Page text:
Feedback platform delivers results beyond COVID needs

Sep 06, 2023 at 11:56 am by admin

Nine’s Conversations platform is giving audiences a chance to provide feedback, offering valuable qualitative insight.

Strategic insights lead at the Australian publisher, Alana Latham says in an INMA Satisfying Audiences blog that bespoke online communities established by Nine allowed for qualitative research related to its audiences.

The audience insights team triangulates data by using behavioural analytics, bespoke surveys, and qualitative methods to unpack the what and the why.

“But with the onset of COVID-19, the conduct of traditional qualitative methodologies – in-person focus groups, home immersions, and in-depth interviews – were off the table, so our team looked for an online solution to explore how we might better harness the power of conversation to unlock richer insights about our audiences,” she says.

The solution was the August 2022 launch of Conversations, powered by Idea Xchange, which allows bespoke online communities to be set up for qualitative research for Nine’s publishing brands, including the Sydney Morning Herald, The Age, Good Food, and the Australian Financial Review.

Latham says it suits publishing business needs, being a purpose-built platform, with each community customisable, and with bespoke activity design and digital interactive tools.

“It also enables us to respond in real-time to events, with an ability to change and develop activities based on audience responses or evolving business needs; and can be short-term or ongoing.

“Participants take the lead, have organic conversations, and allow for us to have continuous engagement with them.”

The platform is connected to Idea Xchange, Nine’s large-scale research panel, which allows the publisher to recruit participants from a pool of more than 45,000 active members who regularly participate in surveys about their brands, products, and experiences.

“When the requirement for a community has been identified, the audience insights team sets up a briefing session with primary stakeholders to identify the key research needs,” she says.

“We then look to recruit members both via our Idea Xchange panel and our brands’ audience-facing platforms. We make use of on-site intercept surveys, post calls-to-action on our social media pages, and send targeted invitation e-mails to our database. If we are looking for growth audiences (ie, non-subscribers or hard-to-reach demographics), we liaise with external recruitment partners.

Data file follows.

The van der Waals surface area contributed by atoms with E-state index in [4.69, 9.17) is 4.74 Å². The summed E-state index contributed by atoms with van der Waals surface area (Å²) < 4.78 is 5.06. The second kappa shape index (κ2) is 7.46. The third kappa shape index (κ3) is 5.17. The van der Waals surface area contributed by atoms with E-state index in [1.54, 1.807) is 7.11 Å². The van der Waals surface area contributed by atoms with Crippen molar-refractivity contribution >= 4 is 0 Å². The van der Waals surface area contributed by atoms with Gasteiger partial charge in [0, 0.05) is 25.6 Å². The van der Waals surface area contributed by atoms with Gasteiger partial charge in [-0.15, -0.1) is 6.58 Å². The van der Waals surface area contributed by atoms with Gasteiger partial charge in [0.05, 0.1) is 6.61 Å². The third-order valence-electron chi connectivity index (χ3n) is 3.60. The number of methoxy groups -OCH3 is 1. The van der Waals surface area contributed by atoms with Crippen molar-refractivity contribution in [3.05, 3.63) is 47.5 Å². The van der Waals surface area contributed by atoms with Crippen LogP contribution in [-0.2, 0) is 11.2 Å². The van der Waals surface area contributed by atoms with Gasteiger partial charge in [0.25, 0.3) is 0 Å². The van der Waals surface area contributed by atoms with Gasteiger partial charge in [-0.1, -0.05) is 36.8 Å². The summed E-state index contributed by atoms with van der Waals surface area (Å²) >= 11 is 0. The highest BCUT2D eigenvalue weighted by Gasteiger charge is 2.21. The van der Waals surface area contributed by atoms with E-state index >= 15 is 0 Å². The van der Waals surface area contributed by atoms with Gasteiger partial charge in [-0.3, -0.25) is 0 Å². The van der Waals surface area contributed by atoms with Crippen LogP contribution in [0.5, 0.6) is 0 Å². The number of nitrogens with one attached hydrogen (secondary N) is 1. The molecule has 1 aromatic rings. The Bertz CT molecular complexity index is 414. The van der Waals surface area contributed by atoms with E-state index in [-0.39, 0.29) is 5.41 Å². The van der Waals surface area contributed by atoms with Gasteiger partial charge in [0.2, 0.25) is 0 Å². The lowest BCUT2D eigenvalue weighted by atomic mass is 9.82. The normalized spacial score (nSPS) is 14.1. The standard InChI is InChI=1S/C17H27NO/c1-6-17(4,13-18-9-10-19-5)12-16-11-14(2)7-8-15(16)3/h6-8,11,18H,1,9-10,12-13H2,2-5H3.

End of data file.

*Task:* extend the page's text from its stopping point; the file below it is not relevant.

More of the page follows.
“Once we have our participants, we then design various activities for them to complete, depending on the scope and objectives of the research. The tools in the Conversations platform allow us to schedule video blogs, audio uploads, diary entries, pin tasks, card sorts, personal canvases, screen recordings, and much more.”

Latham says that while the community is active, the audience insights team moderates and engages with participants. “We then provide updates to stakeholders via a dedicated Slack channel,” she says.

This process allows editorial, marketing, and product teams to hear from audiences in a different way, with less structured questions, more interaction, and deeper understanding.


In the past 12 months, short-term and continuous communities have been successfully with the following achievements:

-The Age Community saw 237 active participants engage over 12 weeks to share their views on what they wanted political parties and candidates to be talking about in the lead up to the 2022 Victorian state election. The community’s responses – when collated with a wide range of feedback gathered through surveys, events, polls, email and voter vox pops – helped form the basis of Victoria’s Agenda, The Age’s audience-centric election coverage project.

-The Metros Youth Community saw 45 active participants over 12 weeks in a deep dive to better understand the needs and wants of younger audiences (aged 18 to 34-years-old). “Over the 12-week period, we learned more about their reading habits, how they interact with our brands, and where and how this audience spends their time on and off our platforms,” she says.

-The Foodie Community saw 92 active participants engage over 34 weeks to complement a nationally representative survey prior to the Good Food step-in. This community became a place to test, trial, and gather feedback on specific product features, content themes, and subscriber-only benefits, such as a new What’s for Dinner newsletter.

-The Weekly Conversations Community has 561 active participants and has slowly been growing members since launching in August 2022. This weekly community gives stakeholders a place to check-in and provides a pulse check on broad or topical issues such as cost of living.

Latham says Nine is continuing to experiment with its online Conversations communities, including the length and cadence of studies, and the types of activities they include. “We regularly check in with both our audiences and stakeholders to see how we can improve the process, and ensure better outcomes for all.

“Coming up next month is a short-term community for our Australian Financial Review subscriber audience. We will be inviting participants to complete a 12-day diary study to better understand their habits on-site, in-app, and within their inboxes.”


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